Students wait outside Radney Elementary School in Alexander City.

Last school year, Tallapoosa County Schools announced it would bring on 12 intervention teachers to make up for the learning loss of the pandemic.

Across the country, similar fleets of supplemental teachers were hired in public schools across the country this year out of federal COVID-19 relief aid, pulling students out of classrooms to catch them up on math and reading. Alexander City Schools hired 19.

But amid a substitute teacher shortage, some public-school districts are increasingly relying on their interventionists to plug the gap.

"We're trying to use them for their intended purpose — which was intervention — but we have principals and assistant principals watching classes," Tallapoosa County Schools superintendent Ray Porter said. "It got so critical for a while that everybody participated in the school."

T.C. Coley, Alabama Education Association (A.E.A.) representative for the region, said Tallapoosa County Schools is not alone.

"What's happening is basically several different phenomena that are all coming together and creating a perfect storm in public education," he said.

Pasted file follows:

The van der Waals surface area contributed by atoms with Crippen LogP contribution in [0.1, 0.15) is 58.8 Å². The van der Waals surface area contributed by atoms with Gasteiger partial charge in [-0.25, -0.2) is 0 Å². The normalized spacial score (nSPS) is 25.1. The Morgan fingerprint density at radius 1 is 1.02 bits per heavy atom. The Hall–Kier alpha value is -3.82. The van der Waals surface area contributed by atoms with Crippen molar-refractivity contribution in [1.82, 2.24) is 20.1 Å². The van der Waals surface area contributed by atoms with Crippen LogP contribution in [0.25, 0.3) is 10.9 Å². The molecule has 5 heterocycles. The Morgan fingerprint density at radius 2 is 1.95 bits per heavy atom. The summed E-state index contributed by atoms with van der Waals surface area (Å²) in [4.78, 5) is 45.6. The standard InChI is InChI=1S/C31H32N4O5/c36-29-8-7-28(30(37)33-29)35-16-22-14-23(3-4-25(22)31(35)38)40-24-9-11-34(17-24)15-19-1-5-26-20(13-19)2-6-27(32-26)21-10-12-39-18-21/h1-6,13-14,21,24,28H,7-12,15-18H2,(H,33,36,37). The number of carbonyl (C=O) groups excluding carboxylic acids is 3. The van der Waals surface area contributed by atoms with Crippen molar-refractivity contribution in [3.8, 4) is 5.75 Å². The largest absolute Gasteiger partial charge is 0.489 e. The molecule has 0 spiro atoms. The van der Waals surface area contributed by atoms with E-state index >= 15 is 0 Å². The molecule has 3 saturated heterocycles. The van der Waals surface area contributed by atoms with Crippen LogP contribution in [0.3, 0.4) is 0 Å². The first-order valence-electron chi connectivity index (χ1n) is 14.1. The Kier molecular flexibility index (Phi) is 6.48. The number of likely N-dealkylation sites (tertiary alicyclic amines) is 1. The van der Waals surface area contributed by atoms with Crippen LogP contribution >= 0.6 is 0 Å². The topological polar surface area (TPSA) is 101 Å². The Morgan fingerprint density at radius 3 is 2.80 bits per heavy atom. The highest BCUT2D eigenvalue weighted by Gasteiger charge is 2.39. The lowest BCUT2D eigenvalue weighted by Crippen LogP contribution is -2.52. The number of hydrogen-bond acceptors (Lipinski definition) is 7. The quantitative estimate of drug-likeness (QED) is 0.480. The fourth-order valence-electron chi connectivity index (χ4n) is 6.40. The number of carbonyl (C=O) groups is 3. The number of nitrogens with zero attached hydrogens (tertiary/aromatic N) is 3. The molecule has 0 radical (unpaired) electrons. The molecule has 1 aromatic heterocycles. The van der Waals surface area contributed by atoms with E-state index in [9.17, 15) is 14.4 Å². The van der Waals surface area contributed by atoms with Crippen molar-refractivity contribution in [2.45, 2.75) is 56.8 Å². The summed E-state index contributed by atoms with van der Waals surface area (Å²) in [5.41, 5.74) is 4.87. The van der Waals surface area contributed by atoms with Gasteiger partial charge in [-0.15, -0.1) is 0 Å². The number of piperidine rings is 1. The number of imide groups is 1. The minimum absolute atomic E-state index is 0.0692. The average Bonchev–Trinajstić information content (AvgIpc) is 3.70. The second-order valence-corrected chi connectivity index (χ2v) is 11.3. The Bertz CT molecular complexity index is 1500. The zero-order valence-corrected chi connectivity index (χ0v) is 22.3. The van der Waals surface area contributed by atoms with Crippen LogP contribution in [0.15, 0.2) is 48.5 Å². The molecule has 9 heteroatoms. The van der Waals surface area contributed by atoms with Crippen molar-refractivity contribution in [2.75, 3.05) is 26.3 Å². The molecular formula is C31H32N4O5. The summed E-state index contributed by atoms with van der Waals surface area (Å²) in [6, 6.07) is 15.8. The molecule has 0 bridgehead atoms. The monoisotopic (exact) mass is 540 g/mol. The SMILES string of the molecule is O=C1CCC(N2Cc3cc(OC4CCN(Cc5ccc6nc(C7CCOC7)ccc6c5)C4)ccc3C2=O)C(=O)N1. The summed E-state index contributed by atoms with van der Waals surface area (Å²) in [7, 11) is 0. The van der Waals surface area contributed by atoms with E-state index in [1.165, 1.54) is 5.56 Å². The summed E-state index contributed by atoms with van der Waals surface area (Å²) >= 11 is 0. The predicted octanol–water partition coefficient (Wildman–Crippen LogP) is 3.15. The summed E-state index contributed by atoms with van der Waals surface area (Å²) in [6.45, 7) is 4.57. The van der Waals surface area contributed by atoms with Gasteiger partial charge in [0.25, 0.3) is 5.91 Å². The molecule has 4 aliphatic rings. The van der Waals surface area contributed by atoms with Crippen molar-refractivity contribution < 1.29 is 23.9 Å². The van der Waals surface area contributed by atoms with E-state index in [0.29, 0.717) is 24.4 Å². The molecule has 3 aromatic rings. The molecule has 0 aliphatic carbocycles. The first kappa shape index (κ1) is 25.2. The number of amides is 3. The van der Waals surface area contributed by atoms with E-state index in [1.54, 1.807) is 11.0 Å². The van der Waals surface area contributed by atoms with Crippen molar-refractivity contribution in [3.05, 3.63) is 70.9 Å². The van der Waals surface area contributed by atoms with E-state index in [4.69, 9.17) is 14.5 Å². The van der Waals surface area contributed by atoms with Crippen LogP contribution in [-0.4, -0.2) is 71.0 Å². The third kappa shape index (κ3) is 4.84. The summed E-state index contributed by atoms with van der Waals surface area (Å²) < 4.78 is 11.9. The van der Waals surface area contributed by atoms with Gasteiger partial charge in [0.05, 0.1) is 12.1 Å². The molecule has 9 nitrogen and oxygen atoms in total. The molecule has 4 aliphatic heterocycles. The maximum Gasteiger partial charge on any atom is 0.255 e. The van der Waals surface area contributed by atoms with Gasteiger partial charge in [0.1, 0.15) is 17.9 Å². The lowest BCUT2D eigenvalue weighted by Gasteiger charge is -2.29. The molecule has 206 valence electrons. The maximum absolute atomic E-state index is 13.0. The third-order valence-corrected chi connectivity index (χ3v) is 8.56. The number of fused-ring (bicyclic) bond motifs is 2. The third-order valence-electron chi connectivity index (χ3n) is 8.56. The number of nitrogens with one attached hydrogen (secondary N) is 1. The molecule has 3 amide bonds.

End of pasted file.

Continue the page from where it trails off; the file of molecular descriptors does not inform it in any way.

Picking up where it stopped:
One is the dwindling supply of teachers, a problem that's been exacerbated by the pandemic. Earlier this week, an Alabama Commission on Higher Education survey reported that half of Alabama teachers and school personnel are considering — or planning on — leaving the field within the next five years.

Substitute teachers are also in short supply. Last month, the Tallapoosa County Board of Education voted to raise its substitute teacher pay rate to $100 a day, less than a year after the board voted to raise pay from $60 to $75. Substitute bus drivers and child nutrition (CNP) workers were also given a pay bump in November to $75 per day.

The increase brings Tallapoosa County Schools in line with neighboring Alexander City and Tallassee school districts' pay rates, the main competitors for the area's limited pool of subs.

But where teachers and subs are hard to come by, federal aid is abundant. Alexander City Schools, for example, has been allocated $13.2 million in federal COVID-relief aid since 2020 to combat the effects of the pandemic, including learning loss. Tallapoosa County Schools received a similar amount with money allocated according to district size.

"So the system's hired all these interventionists, but now there's a teacher shortage," Coley said. "What it comes to is having to redeploy these supplemental resources to be primary resources."

According to Coley, it wasn't long ago the going pay rate for substitute teachers was $50-$55 a day, but the past two years have been putting pressure on the labor market.

Porter said it's not yet clear what effect last month's pay raise has done to grow Tallapoosa County Schools' substitute teacher pool.

"We've stabilized on absences, so our [current] sub pool is able to handle everything right now," he said. "We do seem to have better interest."

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